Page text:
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Guest Times: Culture will eat strategy for breakfast every single day!

Praveen Nijhara, Senior Executive Director, Kantar IMRB writes how important is customer centricity strategies for any organisation and mentions a few pointers that companies can follow to ensure it

Praveen Nijhara

One of the many interesting aspects of the work we do is to interact with senior managers in discussions, which revolve around customer centricity strategies. What makes it even more exciting is that this interaction is with a variety of companies across multiple sectors. As part of this, we are witness to some constructive discussions around measures to be taken to reduce issues faced by customers. Strategies are made and current processes are re-analysed to understand where things are going wrong. Action plans are set in motion clearly highlighting what needs to be done to fix the problem, along with timelines and responsibilities. In many cases we have a frequent, almost monthly interaction with some organisations. The purpose of these meetings is to monitor progress on action plans and many clients invite us to their internal discussions and ‘customer centricity’ monitoring meetings.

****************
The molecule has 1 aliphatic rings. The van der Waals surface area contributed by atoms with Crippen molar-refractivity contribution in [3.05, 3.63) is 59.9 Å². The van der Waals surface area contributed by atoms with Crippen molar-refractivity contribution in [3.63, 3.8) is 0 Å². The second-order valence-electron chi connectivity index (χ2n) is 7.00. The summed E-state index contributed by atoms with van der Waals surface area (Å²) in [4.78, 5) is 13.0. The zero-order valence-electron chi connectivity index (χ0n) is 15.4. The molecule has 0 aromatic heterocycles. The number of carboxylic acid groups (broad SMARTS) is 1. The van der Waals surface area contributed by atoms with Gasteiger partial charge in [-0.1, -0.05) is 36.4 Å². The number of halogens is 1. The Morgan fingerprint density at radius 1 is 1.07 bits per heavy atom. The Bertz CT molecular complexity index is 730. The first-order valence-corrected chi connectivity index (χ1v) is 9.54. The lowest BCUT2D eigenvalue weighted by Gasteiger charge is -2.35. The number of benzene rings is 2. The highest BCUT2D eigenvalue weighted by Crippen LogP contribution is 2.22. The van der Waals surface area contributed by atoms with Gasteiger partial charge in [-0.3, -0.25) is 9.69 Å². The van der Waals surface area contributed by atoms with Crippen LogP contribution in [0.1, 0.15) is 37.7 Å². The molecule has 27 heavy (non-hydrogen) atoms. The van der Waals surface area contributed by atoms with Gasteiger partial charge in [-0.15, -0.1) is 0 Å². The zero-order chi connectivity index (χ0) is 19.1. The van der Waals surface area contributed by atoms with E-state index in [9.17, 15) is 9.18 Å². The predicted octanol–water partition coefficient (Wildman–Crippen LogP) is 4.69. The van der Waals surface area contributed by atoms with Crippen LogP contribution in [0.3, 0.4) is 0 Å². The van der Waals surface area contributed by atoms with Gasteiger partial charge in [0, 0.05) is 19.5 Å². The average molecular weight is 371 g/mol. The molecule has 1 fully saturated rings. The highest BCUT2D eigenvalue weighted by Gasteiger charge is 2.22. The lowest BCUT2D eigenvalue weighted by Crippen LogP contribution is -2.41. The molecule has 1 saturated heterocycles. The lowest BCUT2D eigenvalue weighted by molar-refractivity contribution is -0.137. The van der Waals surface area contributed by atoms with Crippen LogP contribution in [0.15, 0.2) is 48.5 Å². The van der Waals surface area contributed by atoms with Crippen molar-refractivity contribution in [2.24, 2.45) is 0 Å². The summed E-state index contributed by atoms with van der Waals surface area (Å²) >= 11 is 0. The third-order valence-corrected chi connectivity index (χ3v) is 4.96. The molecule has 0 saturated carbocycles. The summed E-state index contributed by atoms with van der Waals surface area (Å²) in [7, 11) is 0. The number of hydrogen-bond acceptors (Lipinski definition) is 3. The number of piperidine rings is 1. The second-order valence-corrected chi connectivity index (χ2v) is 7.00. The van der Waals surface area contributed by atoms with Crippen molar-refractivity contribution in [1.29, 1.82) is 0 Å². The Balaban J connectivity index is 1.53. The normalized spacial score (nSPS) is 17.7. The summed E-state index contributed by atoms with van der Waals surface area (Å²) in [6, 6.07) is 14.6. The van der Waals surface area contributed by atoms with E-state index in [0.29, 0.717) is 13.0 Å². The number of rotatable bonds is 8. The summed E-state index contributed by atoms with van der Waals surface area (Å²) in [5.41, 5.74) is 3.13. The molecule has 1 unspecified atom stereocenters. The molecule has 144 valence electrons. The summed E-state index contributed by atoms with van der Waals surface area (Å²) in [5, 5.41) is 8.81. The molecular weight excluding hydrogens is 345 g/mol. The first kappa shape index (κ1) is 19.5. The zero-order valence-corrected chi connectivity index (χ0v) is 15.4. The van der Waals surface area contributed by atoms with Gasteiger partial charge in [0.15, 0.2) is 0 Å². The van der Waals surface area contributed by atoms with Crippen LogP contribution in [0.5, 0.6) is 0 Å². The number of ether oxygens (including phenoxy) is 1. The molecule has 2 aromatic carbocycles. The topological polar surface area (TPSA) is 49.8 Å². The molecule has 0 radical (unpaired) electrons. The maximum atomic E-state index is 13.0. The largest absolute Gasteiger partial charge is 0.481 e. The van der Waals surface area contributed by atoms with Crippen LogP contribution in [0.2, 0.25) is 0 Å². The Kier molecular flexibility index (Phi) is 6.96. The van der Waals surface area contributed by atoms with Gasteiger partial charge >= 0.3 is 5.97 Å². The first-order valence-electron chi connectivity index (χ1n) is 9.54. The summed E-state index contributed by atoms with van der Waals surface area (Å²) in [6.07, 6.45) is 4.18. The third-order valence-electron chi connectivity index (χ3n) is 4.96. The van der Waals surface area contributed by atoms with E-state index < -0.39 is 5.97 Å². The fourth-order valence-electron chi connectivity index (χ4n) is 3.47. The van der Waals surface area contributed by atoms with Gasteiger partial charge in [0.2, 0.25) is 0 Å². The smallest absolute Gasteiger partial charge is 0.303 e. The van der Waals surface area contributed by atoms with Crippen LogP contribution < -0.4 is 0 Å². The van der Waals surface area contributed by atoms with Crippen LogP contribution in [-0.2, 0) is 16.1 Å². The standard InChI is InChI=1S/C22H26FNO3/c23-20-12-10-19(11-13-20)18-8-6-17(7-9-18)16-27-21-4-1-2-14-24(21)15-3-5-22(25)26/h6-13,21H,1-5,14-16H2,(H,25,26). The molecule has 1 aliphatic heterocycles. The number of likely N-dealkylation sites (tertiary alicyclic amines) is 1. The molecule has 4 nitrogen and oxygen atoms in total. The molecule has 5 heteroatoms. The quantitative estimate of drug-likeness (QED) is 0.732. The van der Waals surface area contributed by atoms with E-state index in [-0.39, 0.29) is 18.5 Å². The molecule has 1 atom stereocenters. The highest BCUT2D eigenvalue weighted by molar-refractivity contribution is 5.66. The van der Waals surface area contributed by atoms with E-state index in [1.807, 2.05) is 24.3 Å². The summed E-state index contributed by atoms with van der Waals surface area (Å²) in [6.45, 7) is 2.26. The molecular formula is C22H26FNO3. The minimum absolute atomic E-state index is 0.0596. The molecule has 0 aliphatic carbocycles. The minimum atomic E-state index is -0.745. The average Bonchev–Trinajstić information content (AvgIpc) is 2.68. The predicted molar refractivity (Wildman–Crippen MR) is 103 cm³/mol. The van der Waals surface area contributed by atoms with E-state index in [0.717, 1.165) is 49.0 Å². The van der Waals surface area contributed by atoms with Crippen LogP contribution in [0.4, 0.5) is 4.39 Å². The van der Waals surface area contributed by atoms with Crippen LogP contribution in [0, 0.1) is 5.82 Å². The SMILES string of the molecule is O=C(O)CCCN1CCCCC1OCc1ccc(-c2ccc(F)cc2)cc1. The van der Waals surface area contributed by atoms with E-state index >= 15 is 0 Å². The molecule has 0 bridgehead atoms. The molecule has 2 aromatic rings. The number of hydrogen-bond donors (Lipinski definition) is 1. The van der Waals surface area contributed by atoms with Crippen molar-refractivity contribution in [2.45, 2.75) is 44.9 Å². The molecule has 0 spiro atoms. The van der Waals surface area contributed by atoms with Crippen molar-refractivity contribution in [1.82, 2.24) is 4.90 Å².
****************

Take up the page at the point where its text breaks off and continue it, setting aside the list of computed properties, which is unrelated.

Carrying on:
Meetings are fruitful to evaluate progress. Corrective measures are also taken to change action plans if hindrances are experienced as teams go along in their quest to resolve customer problems. While in some cases, positive results are seen in feedback given by customers when measured after a period of time, in many others things don’t change. Customers seem to voice the same issues time and again and their angst only increases as time goes by.

So what goes wrong? Are the action plans not thought through? Or are they not appropriately implemented? Why are some companies, despite having customer listening posts, not able to improve relationships with customers?

While there may be a few reasons for this, there is one critical factor that most companies are unable to recognise. And that is the culture of the organisation. Culture is defined as “the ideas, customs, and social behaviour of a particular people or society”. This is a ‘feeling’, an intangible aspect. It cannot be quantified but only experienced. This, in my opinion and from the knowledge of having interacted with so many organisations, is one of the biggest hindrances to ensuring top-class customer advocacy. This is the reasons why most strategies fail. Let me explain with an example.

Imagine an organisation, let’s say a bank, formulates a customer centricity strategy that each time a customer walks into a branch, he should be immediately attended to. So, training around this is imparted to all frontline employees. A few weeks later, a new executive joins one of the branches. While he is trained on requirements of his role, he is also sensitised on attending to a customer’s need immediately.